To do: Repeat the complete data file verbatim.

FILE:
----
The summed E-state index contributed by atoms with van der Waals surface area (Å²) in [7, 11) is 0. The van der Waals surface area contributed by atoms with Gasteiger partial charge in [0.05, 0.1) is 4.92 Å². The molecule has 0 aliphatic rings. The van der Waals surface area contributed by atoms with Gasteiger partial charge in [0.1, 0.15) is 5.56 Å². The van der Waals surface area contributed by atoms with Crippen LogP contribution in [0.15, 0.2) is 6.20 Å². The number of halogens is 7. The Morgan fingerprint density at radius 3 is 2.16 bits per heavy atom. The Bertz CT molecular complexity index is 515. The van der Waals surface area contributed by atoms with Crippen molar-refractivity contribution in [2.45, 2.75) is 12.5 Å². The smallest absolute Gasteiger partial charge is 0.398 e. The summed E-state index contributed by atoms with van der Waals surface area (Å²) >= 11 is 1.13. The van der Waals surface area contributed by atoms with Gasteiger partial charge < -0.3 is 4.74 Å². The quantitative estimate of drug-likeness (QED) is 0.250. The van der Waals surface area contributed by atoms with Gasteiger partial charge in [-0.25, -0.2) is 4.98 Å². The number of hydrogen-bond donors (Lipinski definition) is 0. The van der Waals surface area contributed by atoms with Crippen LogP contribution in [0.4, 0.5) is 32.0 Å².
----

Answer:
The summed E-state index contributed by atoms with van der Waals surface area (Å²) in [7, 11) is 0. The van der Waals surface area contributed by atoms with Gasteiger partial charge in [0.05, 0.1) is 4.92 Å². The molecule has 0 aliphatic rings. The van der Waals surface area contributed by atoms with Gasteiger partial charge in [0.1, 0.15) is 5.56 Å². The van der Waals surface area contributed by atoms with Crippen LogP contribution in [0.15, 0.2) is 6.20 Å². The number of halogens is 7. The Morgan fingerprint density at radius 3 is 2.16 bits per heavy atom. The Bertz CT molecular complexity index is 515. The van der Waals surface area contributed by atoms with Crippen molar-refractivity contribution in [2.45, 2.75) is 12.5 Å². The smallest absolute Gasteiger partial charge is 0.398 e. The summed E-state index contributed by atoms with van der Waals surface area (Å²) >= 11 is 1.13. The van der Waals surface area contributed by atoms with Gasteiger partial charge < -0.3 is 4.74 Å². The quantitative estimate of drug-likeness (QED) is 0.250. The van der Waals surface area contributed by atoms with Gasteiger partial charge in [-0.25, -0.2) is 4.98 Å². The number of hydrogen-bond donors (Lipinski definition) is 0. The van der Waals surface area contributed by atoms with Crippen LogP contribution in [0.4, 0.5) is 32.0 Å².